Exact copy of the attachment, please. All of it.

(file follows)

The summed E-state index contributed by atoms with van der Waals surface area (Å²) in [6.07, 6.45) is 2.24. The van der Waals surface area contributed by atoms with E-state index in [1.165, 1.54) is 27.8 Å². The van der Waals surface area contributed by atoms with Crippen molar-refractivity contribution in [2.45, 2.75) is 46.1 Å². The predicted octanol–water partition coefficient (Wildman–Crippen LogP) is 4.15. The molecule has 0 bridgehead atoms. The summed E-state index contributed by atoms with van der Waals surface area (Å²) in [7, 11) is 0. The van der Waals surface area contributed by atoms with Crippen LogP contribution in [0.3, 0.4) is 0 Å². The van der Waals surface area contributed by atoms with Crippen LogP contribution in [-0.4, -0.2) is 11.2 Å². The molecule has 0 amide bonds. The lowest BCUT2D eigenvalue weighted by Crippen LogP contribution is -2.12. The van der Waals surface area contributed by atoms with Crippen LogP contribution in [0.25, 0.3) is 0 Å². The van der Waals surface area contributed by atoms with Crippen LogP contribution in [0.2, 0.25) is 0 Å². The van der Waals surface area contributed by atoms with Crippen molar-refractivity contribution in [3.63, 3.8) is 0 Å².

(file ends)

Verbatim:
The summed E-state index contributed by atoms with van der Waals surface area (Å²) in [6.07, 6.45) is 2.24. The van der Waals surface area contributed by atoms with E-state index in [1.165, 1.54) is 27.8 Å². The van der Waals surface area contributed by atoms with Crippen molar-refractivity contribution in [2.45, 2.75) is 46.1 Å². The predicted octanol–water partition coefficient (Wildman–Crippen LogP) is 4.15. The molecule has 0 bridgehead atoms. The summed E-state index contributed by atoms with van der Waals surface area (Å²) in [7, 11) is 0. The van der Waals surface area contributed by atoms with Crippen LogP contribution in [0.3, 0.4) is 0 Å². The van der Waals surface area contributed by atoms with Crippen LogP contribution in [-0.4, -0.2) is 11.2 Å². The molecule has 0 amide bonds. The lowest BCUT2D eigenvalue weighted by Crippen LogP contribution is -2.12. The van der Waals surface area contributed by atoms with Crippen LogP contribution in [0.25, 0.3) is 0 Å². The van der Waals surface area contributed by atoms with Crippen LogP contribution in [0.2, 0.25) is 0 Å². The van der Waals surface area contributed by atoms with Crippen molar-refractivity contribution in [3.63, 3.8) is 0 Å².